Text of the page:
FGFR4 Gly388Arg polymorphism may affect the clinical stage of patients with lung cancer by modulating the transcriptional profile of normal lung

Felicia S. Falvella, Elisa Frullanti, Antonella Galvan, Monica Spinola, Sara Noci, Loris De Cecco, Mario Nosotti, Luigi Santambrogio, Matteo Incarbone, Marco Alloisio, Elisa Calabrò, Ugo Pastorino, Vidar Skaug, Aage Haugen, Emanuela Taioli, Tommaso A. Dragani

Research output: Contribution to journalArticle

Abstract

The association of the fibroblast growth factor receptor 4 (FGFR4) Gly388Arg polymorphism with clinical stage and overall survival in a series of 541 Italian lung adenocarcinoma (ADCA) patients indicated a significantly decreased survival in patients carrying the rare Arg388 allele as compared to that in Gly/Gly homozygous patients [hazard ratio (HR) = 1.5; 95% confidence interval (CI) 1.1-1.9], with the decrease related to the association of the same polymorphism with clinical stage (HR = 1.8, 95% CI 1.3-2.6). By contrast, no significant association was detected in small series of either Norwegian lung ADCA patients or Italian lung squamous cell carcinoma (SQCC) patients. Single nucleotide polymorphisms of known FGFR4 ligands expressed in lung (FGF9, FGF18 and FGF19) were not associated with clinical stage or survival and showed no interaction with FGFR4. Analysis of gene expression profile in normal lungs according to FGFR4 genotype indicated a specific transcript pattern associated with the allele carrier status, suggesting a functional role for the FGFR4 polymorphism already detectable in normal lung. These findings confirm the significant association of the FGFR4 Gly388Arg polymorphism with clinical stage and overall survival in an Italian lung ADCA population and demonstrate a FGFR4 genotype-dependent transcriptional profile present in normal lung tissue.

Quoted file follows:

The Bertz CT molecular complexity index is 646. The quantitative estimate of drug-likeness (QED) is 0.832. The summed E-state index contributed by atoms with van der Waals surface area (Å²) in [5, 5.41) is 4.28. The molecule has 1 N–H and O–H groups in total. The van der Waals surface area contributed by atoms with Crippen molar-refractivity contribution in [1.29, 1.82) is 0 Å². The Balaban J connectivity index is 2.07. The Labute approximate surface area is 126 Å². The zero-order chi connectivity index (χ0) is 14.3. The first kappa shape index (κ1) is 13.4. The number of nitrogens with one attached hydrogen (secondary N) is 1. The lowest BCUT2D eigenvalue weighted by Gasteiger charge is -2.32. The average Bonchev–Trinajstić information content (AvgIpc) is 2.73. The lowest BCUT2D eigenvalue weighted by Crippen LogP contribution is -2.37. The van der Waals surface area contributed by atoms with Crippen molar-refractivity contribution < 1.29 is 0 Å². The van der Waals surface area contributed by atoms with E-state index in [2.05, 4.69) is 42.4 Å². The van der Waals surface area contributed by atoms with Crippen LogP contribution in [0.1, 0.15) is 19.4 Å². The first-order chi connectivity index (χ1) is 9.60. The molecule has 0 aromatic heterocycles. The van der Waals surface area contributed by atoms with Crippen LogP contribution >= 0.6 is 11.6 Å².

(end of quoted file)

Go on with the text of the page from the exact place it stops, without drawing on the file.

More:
Original languageEnglish
Pages (from-to)2880-2885
Number of pages6
JournalInternational Journal of Cancer
Volume124
Issue number12
DOIs
Publication statusPublished - Jun 15 2009

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Keywords

  • Genetic susceptibility
  • Lung adenocarcinoma
  • Single nucleotide polymorphisms
  • Tumor progression

ASJC Scopus subject areas

  • Cancer Research
  • Oncology
  • Medicine(all)

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